Moldavite is magnetic

How do I recognize a real meteorite?

You have discovered a conspicuous stone and are now wondering whether this could be a real meteorite. If you can answer "yes" to the following points, there is a high probability that it is a meteorite. However, there is often an earthly counterpart to every meteorite, which looks very similar to the potential meteorite. In order to be sure whether it is a real piece of stone from space, some characteristics have to come together:

However, if you cannot answer one or the other question clearly with "yes", it can still be a real meteorite. However, if you can answer all questions with "No", then it is an earthly stone of non-cosmic origin. However, the enamel crust may already be weathered or no chondrules can be seen if it is an achondrite. One of the most important features, however, is that the object is attracted by a magnet, i.e. it is ferromagnetic (it has a magnetic susceptibility). In the case of carbonaceous chondrites or achondrites, however, this effect is so small that the meteorite is best approached to a magnet / neodymium magnet hanging from a 50 cm long cord. A deflection of the magnet should then be observed here. But here, too, it can be an earthly basalt, as these are also characterized by their magnetism. However, the investigation of the place of discovery can also help. Are there perhaps even several similar stones at the place where they were found? If so, it is most likely basaltic rock. In contrast to meteorites, for example, basalts contain round or oval cavities (gas bubbles) inside. But be careful: never simply smash the potential meteorite in two! The depreciation of a broken meteorite is enormous! Cut and grind at most a small corner of the meteorite. If metallic grains can now be seen, this is a further indication of a stone meteorite. In contrast to stone meteorites, iron meteorites do not weather as quickly and, depending on their age, have a layer of rust to which the melting crust has fallen victim. In the case of a potential iron meteorite, a small piece can also be cut off, polished and etched. If special structures, lines or lamellas can then be recognized, it is very likely that it is either the so-called Widmanstätten figures or Neumann lines and therefore it must be a real meteorite. If, however, the structures are missing, either the cut surface of a large octahedrite is too small or it is an ataxite. Then further tests such as the detection of nickel must be carried out.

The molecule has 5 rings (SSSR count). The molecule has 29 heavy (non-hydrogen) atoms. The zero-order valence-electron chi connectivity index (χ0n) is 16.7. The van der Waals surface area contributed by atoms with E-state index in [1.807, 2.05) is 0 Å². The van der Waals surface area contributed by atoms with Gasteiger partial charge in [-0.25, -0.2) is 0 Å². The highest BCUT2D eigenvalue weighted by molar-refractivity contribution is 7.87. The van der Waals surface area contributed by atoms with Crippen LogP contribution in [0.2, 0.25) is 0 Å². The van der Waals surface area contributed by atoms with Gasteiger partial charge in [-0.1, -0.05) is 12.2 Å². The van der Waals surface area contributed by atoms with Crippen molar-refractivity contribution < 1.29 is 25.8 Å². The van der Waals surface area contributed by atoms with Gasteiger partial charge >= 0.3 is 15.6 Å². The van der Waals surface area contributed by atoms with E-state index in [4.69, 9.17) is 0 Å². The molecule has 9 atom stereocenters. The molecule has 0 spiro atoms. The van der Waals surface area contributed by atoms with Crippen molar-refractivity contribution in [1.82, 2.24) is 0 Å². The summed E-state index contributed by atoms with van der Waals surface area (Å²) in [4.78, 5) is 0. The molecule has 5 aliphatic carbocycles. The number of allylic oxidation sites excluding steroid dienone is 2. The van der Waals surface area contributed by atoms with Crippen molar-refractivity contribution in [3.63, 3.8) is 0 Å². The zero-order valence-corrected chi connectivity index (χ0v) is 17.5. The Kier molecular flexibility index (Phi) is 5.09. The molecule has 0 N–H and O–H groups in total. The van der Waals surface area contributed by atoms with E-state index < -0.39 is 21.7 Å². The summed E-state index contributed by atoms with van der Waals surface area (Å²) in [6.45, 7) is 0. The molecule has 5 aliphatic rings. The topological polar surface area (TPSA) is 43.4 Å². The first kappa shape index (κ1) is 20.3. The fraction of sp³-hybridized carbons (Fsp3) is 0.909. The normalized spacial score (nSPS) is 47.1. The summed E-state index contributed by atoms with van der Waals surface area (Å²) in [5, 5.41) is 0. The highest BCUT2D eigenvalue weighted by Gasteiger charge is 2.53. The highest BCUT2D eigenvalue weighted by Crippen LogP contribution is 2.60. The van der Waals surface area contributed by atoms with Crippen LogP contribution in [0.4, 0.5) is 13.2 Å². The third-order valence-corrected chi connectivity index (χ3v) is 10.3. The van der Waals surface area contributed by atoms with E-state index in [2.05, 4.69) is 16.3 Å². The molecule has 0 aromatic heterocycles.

We are happy to help you with our many years of experience in the meteorite test of your found object and whether it is a real meteorite. Simply fill out our specially developed meteorite test form. We are already looking forward to your find.